This post is part of Thesis Chronicles where writers share stories and findings from their urban planning research projects.
Dorm Room at University of Prince Edward Island. Photo Credit: The Canada Wide Science Fair.
I didn’t know cinderblocks mattered to me until I was hundreds of miles from home. During the summer between 7th and 8th grade, twelve of my classmates and I went on a two-week long school trip to Prince Edward Island (PEI). I was excited. Eager to to take an overnight train, I wrongly expected our journey to the Island to be the height of glamour. I was a terrible Canadian and wanted to learn more about my country and I was thrilled to spend time with my friends, unencumbered by a nagging need to do homework. Back then, my favorite part of any trip was settling into the hotel upon arrival, establishing a safe home base from which to then go out on adventures. This time was different.
We were staying in dorm rooms at the University of PEI, abandoned by students as they pursued summer jobs and cottage lives elsewhere. Our rooms, and the buildings as a whole, were products of 1980s functionalism. They were comprised of oily white walls, horizontal windows, low ceilings, and cinderblocks on three sides.
I recall walking into this clean, perfectly fine seeming room, best friend at my side, and feeling any joy I had drain away. It was sterile and sad. It was both cramped and hollow. I could tell, instinctively, that it hadn’t been designed with any human in mind. I felt helpless, because I could do little to control my surroundings or to retreat to anywhere familiar. Two weeks started to feel long as hell. In a fit of desperation, I tore up a magazine I’d brought, taping pages to the wall to bring inches of color and personality to the space.
This anecdote is such a benign one; many people spend their whole lives in rooms like that. I bring it up only because it was my first inkling that happiness—ephemeral or enduring —had a direct link to space and place, and that I was deeply affected by their interaction.
This link honestly doesn’t occur to most people—and why should it? Happiness today is inextricably intertwined with consumption and with self—how much money you have, how much property you own, how thin you are – and not with one’s environment. Indeed, the “happiness industry” is now at $10 billion, largely dedicated to selling books and signing up seminar attendees. Today, happiness is trite.
But that’s not how the idea started. It started in Greece, as both outward looking and directly tied to place. As with many good ideas, happiness started with Aristotle, who coined the term eudaimonia which literally means “to be inhabited or accompanied by a good daimon, or guiding spirit.”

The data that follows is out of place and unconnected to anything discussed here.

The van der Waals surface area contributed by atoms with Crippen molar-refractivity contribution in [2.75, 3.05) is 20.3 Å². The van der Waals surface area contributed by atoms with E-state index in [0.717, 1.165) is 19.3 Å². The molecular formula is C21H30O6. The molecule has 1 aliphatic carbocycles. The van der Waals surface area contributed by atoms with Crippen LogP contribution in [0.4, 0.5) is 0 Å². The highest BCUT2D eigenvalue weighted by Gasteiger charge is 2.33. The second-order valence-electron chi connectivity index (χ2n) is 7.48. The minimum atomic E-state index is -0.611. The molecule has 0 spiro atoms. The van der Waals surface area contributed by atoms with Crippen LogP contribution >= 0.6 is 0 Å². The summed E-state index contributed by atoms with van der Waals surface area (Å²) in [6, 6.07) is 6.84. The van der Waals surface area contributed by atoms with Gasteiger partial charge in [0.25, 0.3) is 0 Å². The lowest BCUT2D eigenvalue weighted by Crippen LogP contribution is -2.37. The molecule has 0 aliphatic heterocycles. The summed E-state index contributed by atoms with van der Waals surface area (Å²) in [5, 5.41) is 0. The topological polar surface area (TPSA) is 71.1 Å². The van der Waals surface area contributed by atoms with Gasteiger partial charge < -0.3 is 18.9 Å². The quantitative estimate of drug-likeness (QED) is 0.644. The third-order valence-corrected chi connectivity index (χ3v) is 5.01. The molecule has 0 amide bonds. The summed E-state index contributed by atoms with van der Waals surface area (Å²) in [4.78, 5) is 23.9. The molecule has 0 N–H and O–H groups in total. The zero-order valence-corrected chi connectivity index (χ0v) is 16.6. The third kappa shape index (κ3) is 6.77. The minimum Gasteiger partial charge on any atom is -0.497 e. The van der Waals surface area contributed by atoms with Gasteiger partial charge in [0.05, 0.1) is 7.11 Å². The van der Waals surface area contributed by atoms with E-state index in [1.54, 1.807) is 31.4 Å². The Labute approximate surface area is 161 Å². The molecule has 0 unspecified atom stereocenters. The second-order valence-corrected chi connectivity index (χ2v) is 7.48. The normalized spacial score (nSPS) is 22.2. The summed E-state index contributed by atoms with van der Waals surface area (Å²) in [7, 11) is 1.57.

Practically speaking, this translated into living virtuously by participating in the city-state. The site of this engagement was the agora, the city square where people exchanged goods and ideas. Here, happiness stemmed from participating in public life in the plaza.
Closer to home in time and space, Thomas Jefferson swapped out “the pursuit of property” for “the pursuit of happiness” in the Declaration of Independence. Any history nerd can tell you that this wasn’t a slip of the quill. The two concepts were linked; citizens’ freedom and sense of personal fulfillment were tied to owning land.
Any urban planning nerd could also tell you that space and psychology became even more intertwined as “urban planning” became a profession constructed around organizing cities. When it started in Chicago at the turn of the 20th Century, urban planning meant figuring out behavioral responses to the ever-growing metropolis, and how this new, bigger, smoggier form of settlement made people act and feel.
I decided to pursue a Master in City Planning because space and its effect mattered to me, and I wanted to develop a language to talk about that. Not incidentally, I had also struggled through bouts of crippling anxiety and depression, something that I couldn’t put a name to or salve on for years.
I emerged from that particular sort of paralysis with just enough anger at the fact that not talking about mental health makes it harder to get better; no name often equates to no salve. So through my heightened reactions to space – as with the cinderblocks at University of PEI – I saw a way to use my innate sensitivity and burgeoning professional knowledge to talk about one iteration of psychology in a more accessible way.
Whether we are itinerant, homeless, a renter, an owner, or a couch surfer, fundamentally what we all share are places that make us feel certain ways, even if we aren’t initially aware. Though space, be it a room, a plaza, or a city, is never going to be the only thing that determines enduring happiness, it can be a critical factor.
With a shoulder mount and Canon in hand, I took to the concrete tunnels of MIT to learn more, using my thesis to make a film about this interaction between space and happiness.
Post by Alexandra Sutherland-Brown.